The second situation was even more frustrating. Zach and I were winding up a walk with Oso and as we headed into town we realized we were running late for the Fiesta de Baños parade. We had planned on dropping Oso off at home, but we just didn’t have time anymore. “Whatever,” we figured, “he’ll be fine.” Oso’s owner takes him everywhere with her and he’s perfectly used to just plopping down and behaving at bars, shops, anyplace. So we found a good spot, sat down on the curb, and Oso laid down right behind us and went to sleep, still on a leash of course. I knew we were getting more “crazy gringos” looks and whispers because of course no one else brought their dogs, otherwise who would guard the rooftops? But Oso is literally a teddy bear–he’s used to crowds of people and doesn’t do anything but chill. The problems began when a feisty middle-aged lady showed up late to the parade and couldn’t find a good spot. She decided standing behind us was her best bet but was obviously scared of dogs. “No es bravo?” she asked me and I assured her “No.” But soon enough she just seemed upset that Oso was preventing her from standing 12 inches closer to the parade. “Why did they bring a dog?” she kept asking the people around her, trying to be a raise a rabble, “Why didn’t they leave the dog at home?” This lady then proceeded to have about fifteen friends join her and they all had to step directly over Oso as they found spots. One dude was practically standing on his tail and Oso still didn’t make a peep. This woman kept complaining incessantly about his presence while more people kept deciding this was the only place they could cross the street and stepping over him into the crowd. Mind you, we were here first!!!! What happened to the standard “first come first served” rules of parade-watching territory! I also kept picturing 4th of July parades in the U.S. and how many families bring the dog along to sit on the picnic blanket and join in on the fun. Ecuador is sooo different. I was listening to everything this woman said while trying to look like I didn’t understand her. Eventually she grabbed Zach’s shirt and commanded us to take the dog home. I exploded at this point and used my limited Spanish in as quick and as tough of a voice as I could muster. “He’s not bothering you!” I yelled, “Por que es una problema? If you have a problem then go stand somewhere else!” Honestly, the nerve of this woman was driving me insane. That stopped her from addressing us directly, but she continued complaining about us to everyone around her, trying to get them to join her in her pointless fight. Thankfully, no one else seemed to really care about the dog being there or what this crazy woman was upset about. We tried to laugh about it and every time a stray dog ran by we wondered why she didn’t freak out. So we stayed even longer at the parade then we wanted to, not wanting to give her the satisfaction of thinking we left because of her. Eventually though, it got too boring and we left. I’m sure she was thrilled. But it wasn’t because of her! A certain señora in Baños really needs to put on her big-girl pants and stop being scared of sleeping dogs on leashes!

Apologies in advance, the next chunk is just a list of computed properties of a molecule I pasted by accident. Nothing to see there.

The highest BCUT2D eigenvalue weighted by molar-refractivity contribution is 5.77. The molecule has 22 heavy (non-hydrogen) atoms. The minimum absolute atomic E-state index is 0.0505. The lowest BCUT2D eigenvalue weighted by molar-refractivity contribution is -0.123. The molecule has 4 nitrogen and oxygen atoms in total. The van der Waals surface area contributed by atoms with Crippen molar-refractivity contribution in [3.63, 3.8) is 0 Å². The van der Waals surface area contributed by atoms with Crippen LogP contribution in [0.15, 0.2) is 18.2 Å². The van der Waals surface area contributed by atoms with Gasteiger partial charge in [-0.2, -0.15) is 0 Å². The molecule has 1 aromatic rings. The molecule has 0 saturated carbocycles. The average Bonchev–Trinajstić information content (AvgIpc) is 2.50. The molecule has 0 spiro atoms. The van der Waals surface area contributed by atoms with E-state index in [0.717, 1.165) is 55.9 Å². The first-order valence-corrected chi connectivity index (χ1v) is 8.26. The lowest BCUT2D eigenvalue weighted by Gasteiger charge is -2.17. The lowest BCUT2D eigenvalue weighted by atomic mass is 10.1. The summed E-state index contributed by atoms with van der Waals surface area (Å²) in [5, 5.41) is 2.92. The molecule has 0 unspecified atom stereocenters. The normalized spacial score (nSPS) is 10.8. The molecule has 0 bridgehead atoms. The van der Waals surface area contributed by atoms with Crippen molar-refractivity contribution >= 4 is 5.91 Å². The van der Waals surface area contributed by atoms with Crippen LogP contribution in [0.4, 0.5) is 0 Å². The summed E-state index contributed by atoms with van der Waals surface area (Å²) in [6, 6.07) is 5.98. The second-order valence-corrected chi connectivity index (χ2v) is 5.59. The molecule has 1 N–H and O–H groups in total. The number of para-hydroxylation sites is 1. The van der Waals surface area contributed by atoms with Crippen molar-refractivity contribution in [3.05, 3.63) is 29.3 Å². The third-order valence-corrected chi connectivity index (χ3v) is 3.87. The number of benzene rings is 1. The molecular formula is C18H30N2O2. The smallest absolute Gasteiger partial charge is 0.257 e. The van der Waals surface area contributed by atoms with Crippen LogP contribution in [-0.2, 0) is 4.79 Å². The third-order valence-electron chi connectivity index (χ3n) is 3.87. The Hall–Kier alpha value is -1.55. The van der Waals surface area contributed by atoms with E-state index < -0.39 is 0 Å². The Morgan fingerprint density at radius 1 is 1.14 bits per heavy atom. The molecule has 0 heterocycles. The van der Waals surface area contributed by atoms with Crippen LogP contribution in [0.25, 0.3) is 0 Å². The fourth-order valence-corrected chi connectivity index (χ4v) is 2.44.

I know that as travelers we’re always supposed to be open and accepting of cultural differences. I try but the treatment of dogs is something I fundamentally disagree with so I’m not going to bend to local standards. Also, I firmly believe that you have to be able to make fun of some things that frustrate you. So Ecuadorians, please get the dogs off the roof and give them some love!